In Long Term Socio-Ecological Research, the editors propose to bring together several interdisciplinary research traditions and case studies that deal with long term socio-ecological fields of enquiry; for example, social ecology, human ecology, industrial ecology, environmental history, and human geography.
Over the last half century, exceptional changes in the natural environment attributed to human activities have placed renewed importance on the study of society-nature interactions. Around the globe, ever increasing human demands on ecosystems not only harm the environment, but also induce great potential for social conflict. In this sense sustainability problems are not only "ecological" but also "socio-ecological" since the ways societies interact with the environment affects both ecosystems and social systems.
The emerging interdisciplinary field of Long-Term Socio-Ecological Research (LTSER) is primarily concerned with questions of global environmental change and sustainability. It aims to conceptualise, observe, analyse, and model changes in coupled socio-ecological (or human-environment) systems over one to several generations. Tracking these dynamics and changes in socio-ecological systems over extended periods is accomplished in research traditions that include social and human ecology, industrial ecology, environmental history, human geography and anthropology.
In recognising research that takes a long-term perspective on society-nature interactions, conceptually and empirically, as well as approaches that engage society in this quest, LTSER aims to provide a knowledge base that helps reorient socio-economic trajectories towards more sustainable pathways. The authors in Long Term Socio-Ecological Research make a case for LTSER's potential in providing insights, knowledge and experience necessary for a sustainability transition.
This expertly edited selection of contributions from Europe and North America reviews the development of LTSER since its inception and assesses its current state, which has evolved to recognize the value of formulating solutions to the host of ecological threats we face. Through many case studies, Long Term Socio-Ecological Research gives the reader a greater sense of where we are and what still needs to be done to engage in and make meaning from long-term, place-based and cross-disciplinary engagements with socio-ecological systems.
1. Introduction. Long-Term Socio-Ecological Research: Scope and History
PART I: LTSER Concepts, Methods and Linkages
2. Sociometabolic Transitions and the Human Appropriation of Net Primary Production: What Promise Do They Hold For LTSER?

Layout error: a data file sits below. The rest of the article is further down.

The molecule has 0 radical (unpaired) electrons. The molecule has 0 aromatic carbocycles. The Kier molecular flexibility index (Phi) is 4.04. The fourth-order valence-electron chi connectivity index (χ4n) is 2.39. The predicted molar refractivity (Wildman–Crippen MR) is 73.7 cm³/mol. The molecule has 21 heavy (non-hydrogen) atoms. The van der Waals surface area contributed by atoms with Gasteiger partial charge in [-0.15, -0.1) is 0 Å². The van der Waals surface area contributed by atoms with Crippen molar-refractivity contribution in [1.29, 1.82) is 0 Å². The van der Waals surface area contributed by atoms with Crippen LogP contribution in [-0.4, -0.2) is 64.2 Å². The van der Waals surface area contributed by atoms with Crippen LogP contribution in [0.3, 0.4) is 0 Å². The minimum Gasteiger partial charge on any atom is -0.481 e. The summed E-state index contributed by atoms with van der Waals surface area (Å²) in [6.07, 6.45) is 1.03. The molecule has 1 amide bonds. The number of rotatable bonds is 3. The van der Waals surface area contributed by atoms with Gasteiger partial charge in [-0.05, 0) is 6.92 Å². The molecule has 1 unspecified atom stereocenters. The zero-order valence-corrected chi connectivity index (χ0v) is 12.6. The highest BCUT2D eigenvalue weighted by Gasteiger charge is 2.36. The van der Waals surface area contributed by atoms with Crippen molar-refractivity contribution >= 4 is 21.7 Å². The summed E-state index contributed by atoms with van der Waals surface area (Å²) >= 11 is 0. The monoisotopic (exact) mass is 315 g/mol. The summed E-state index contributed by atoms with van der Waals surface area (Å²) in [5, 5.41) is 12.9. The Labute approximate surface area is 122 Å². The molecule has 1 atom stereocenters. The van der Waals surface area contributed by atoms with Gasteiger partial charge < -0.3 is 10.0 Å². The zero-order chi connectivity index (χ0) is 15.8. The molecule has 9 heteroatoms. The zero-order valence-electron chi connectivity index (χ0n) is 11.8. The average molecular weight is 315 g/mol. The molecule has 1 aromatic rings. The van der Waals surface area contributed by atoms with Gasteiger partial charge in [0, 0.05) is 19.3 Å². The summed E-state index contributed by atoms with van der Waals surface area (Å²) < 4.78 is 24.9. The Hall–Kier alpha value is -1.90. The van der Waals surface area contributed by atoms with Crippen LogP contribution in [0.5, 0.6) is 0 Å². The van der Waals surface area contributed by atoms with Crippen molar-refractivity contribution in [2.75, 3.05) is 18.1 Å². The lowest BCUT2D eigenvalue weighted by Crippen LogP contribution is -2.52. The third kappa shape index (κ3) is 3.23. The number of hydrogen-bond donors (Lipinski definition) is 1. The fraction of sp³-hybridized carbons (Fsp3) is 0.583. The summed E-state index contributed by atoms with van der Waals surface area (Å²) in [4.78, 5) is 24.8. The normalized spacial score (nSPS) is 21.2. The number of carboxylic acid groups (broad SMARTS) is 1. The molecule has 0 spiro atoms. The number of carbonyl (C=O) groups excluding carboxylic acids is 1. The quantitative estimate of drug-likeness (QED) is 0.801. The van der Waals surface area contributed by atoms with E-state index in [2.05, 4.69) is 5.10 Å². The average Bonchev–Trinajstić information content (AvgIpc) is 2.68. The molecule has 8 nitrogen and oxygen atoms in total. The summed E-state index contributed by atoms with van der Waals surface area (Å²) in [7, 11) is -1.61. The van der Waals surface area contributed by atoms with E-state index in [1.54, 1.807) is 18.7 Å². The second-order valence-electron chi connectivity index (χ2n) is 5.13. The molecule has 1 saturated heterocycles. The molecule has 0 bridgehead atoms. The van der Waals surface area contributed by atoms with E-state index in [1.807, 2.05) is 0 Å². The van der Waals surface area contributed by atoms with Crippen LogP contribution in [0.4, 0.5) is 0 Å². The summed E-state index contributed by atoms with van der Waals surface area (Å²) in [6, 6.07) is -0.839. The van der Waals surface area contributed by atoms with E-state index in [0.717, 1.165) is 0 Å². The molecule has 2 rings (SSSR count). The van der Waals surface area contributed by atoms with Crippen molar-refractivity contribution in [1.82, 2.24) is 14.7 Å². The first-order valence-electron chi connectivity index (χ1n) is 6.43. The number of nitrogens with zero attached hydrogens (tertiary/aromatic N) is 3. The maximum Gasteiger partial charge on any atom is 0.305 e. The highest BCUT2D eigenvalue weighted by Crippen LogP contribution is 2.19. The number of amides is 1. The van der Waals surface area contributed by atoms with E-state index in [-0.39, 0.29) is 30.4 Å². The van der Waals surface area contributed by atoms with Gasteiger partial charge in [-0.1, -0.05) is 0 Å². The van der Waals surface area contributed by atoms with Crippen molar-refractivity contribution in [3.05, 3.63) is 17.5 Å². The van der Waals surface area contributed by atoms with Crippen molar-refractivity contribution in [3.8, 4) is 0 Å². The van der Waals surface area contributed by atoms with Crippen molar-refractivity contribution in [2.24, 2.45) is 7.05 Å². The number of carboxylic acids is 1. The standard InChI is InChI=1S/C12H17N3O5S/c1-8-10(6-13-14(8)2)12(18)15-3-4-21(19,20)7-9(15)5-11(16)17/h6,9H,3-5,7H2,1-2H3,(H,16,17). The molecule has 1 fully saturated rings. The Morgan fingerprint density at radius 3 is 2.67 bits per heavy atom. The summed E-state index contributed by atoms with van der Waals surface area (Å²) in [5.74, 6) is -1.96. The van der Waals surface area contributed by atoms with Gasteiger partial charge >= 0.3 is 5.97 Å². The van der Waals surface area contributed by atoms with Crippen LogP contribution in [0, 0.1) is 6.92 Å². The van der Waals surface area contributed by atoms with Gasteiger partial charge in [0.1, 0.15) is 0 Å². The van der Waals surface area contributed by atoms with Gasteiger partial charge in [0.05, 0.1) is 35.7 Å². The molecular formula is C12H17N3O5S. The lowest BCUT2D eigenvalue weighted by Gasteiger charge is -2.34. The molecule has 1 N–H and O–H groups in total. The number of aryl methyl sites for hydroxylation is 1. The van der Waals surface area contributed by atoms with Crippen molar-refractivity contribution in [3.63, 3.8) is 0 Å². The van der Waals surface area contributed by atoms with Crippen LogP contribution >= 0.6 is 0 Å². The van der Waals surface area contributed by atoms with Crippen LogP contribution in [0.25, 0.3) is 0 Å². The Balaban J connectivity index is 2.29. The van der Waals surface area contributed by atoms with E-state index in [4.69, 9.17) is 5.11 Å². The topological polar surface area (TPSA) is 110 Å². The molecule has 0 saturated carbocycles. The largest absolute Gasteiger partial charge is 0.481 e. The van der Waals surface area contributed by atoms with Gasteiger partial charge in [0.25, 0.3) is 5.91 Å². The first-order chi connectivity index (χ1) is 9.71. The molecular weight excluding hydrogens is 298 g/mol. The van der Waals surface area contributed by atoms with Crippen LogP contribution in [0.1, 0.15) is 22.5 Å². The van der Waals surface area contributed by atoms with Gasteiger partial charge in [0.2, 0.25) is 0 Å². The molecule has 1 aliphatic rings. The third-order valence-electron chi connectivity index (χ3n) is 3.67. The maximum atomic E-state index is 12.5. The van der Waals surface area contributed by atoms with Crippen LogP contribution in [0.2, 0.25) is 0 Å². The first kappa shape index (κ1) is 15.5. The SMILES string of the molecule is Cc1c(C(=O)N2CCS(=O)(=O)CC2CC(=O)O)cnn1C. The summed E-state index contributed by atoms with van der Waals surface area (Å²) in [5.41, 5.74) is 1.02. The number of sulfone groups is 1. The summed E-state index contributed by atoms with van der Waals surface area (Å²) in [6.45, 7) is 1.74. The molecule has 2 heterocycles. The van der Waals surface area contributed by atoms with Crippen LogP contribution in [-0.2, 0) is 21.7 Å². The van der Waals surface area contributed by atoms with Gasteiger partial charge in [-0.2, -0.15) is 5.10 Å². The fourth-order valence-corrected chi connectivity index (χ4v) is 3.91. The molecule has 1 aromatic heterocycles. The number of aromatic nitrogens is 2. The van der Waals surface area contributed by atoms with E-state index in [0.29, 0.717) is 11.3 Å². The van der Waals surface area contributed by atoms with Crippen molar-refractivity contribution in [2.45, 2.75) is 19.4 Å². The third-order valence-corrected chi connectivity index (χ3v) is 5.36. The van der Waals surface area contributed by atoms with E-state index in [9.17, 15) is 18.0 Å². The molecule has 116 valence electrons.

3. Integrated Socio-Ecological Modeling: Experiences From European LTSER Platforms
4. Modeling Transport as a Key Constraint to Urbanization in Pre-Industrial Societies
5. The Environmental History of the Danube River Basin as an Issue of Long-Term Socio-Ecological Research
6. The Relevance of 'Critical Scales' For LTSER
8. Geographic Approaches to LTSER: Principal Themes And Concepts With a Case Study of Andes-Amazon Watersheds
9. The Contribution of Anthropology To Concepts Guiding LTSER Research
PART II: LTSER Applications Across Ecosystems, Time and Space
10. Viewing the Urban Socio-Ecological System Through a Sustainability Lens: Lessons and Prospects From the Central Arizona-Phoenix LTER Program
11. A City and Its Hinterland: Vienna's Energy Metabolism 1800-2006
12. Sustaining Agricultural Systems in the Old and New Worlds: A Long-Term Socio-Ecological Comparison
13. How Material and Energy Flows Change Human Practices and Environments: The Transformation of Agriculture in the Eisenwurzen Region, 1860-2000
14. The Intimacy of Human-Nature Interactions on Islands
15. Global Socio-Metabolic Transitions
PART III: LTSER Formations and the Transdisciplinary Challenge
16. Building an Urban LTSER: The Case of the Baltimore Ecosystem Study and the D.C. / B.C. ULTRA-Ex Project
17. Development of LTSER Platforms in LTER-Europe: Challenges and Experiences in Implementing Place-Based Long-Term Socio-Ecological Research in Selected Regions
18. Developing Socio-Ecological Research in Finland: Challenges and Progress Towards a Thriving LTSER Network
19. The Eisenwurzen LTSER Platform (Austria) - Implementation and Services
20. Fostering Research Into Coupled Long-Term Dynamics of Climate, Land Use, Ecosystems and Ecosystem Services in the Central French Alps
21. Long-Term Socio-Ecological Research in Mountain Regions: Perspectives From the Tyrolean Alps
22. Experiences From the Otztal Valley in the Tyrolean High Alps: The Transdisciplinary Challenge